T-Mobile customers suffer breach because company relied on Experian
On October 1, T-Mobile announced a breach of personal information for as many as 15 million of its customers. Although the incident affected T-Mobile customers, the compromise of their personal data stemmed from an attack on a server maintained by credit reporting giant Experian. According to a press release from Experian about the incident, only T-Mobile customer credit reporting data was on the server that was the target of the attack. The implication from Experian is that there has been no impact on other IT infrastructure used to support similar credit reporting services for other customers or the extensive consumer data stores that Experian maintains for its core business operations. Despite those assertions, many outside observers (as well as T-Mobile customers) have called into question Experian’s overall security practices, especially in light of the fact that this is not the first breach from an Experian business unit. As security journalist Brian Krebs reported in July, a federal class action lawsuit filed in California claims that Experian violated the Fair Credit Reporting Act (among other regulations), citing the company’s negligence in failing to detect the illegal access to and resale of consumer records by one of the company’s customers, who pretended to be a private investigator but actually sold data retrieved from Experian to identity thieves.
In the wake of the breach announcement, a coalition of consumer privacy groups called on the government to launch a formal investigation into the T-Mobile incident as well as broader examination of Experian’s security to more conclusively determine whether any other databases or systems at Experian have been compromised or could be vulnerable to similar attacks. Consumer advocates have also made note of the sadly ironic offer by Experian to T-Mobile customers that they enroll in credit monitoring and identity resolution services provided by another Experian business unit (ProtectMyID). Even if true, the emphasis that Experian has placed on what it says is the limited scope of the incident – affecting only T-Mobile customer data and, ostensibly, only one server – raises legitimate questions about what attributes or protective measures of the IT used for T-Mobile are unique or significantly different from configuration settings and security controls used across Experian. Most large enterprises employ “standard” server hardware, operating system, and database images, whether they use physical or virtualized servers. On its face, it isn’t a credible argument that the configuration of the Experian server dedicated to T-Mobile customer data differs from others the company maintains, but perhaps the methods of access afforded to the T-Mobile database or points of integration between T-Mobile’s corporate systems and Experian were to blame for the successful attack.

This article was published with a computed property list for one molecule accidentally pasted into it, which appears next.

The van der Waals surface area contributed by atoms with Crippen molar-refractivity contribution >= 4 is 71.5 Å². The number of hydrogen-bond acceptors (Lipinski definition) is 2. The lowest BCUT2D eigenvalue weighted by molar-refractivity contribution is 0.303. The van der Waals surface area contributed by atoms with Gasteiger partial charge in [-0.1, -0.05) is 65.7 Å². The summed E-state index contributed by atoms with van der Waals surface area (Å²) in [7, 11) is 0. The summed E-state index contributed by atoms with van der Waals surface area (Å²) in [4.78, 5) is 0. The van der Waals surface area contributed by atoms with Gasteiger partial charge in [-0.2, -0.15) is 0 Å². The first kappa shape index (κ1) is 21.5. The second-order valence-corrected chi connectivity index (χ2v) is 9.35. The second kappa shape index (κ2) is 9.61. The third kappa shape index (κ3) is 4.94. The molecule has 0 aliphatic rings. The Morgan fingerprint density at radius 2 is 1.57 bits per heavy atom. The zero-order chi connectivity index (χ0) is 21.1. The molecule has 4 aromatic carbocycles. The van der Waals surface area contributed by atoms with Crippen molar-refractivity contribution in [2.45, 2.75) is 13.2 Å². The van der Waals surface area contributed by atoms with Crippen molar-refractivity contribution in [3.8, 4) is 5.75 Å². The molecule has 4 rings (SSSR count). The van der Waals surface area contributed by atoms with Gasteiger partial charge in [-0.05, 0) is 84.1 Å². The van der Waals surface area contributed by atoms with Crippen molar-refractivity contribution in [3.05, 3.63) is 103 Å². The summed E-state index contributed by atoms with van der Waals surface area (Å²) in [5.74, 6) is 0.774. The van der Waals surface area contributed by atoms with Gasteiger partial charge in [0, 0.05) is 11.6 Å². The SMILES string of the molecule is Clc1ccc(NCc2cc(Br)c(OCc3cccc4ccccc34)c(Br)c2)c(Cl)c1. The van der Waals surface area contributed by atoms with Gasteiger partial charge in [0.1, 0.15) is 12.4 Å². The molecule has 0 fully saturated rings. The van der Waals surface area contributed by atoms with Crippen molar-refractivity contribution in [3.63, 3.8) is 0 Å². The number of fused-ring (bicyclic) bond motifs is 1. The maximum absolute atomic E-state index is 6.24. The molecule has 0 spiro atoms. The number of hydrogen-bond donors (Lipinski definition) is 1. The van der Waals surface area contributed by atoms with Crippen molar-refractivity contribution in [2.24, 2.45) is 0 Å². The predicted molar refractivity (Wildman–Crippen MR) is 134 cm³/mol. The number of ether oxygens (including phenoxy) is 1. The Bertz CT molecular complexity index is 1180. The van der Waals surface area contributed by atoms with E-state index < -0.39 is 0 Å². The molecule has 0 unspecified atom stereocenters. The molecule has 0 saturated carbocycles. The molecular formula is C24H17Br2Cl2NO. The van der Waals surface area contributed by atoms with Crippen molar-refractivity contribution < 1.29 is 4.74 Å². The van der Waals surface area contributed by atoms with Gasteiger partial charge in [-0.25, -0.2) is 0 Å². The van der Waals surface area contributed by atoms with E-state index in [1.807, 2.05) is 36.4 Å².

The most pressing concern regarding Experian’s security effectiveness (or lack thereof) is, of course, the fact that the company, along with peer credit reporting agencies Equifax and TransUnion, maintain detailed consumer records on the vast majority of Americans. The sheer scale of the personal information stored by these companies means that any compromise of their security resulting in data breaches could have significant consequences for U.S. consumers. From the perspective of T-Mobile and other companies that rely on credit reporting services from third parties like Experian, this breach highlights the general insufficiency of any corporate security program that fails to carefully consider the risk exposure represented by trusted third parties given access to or custody of sensitive information.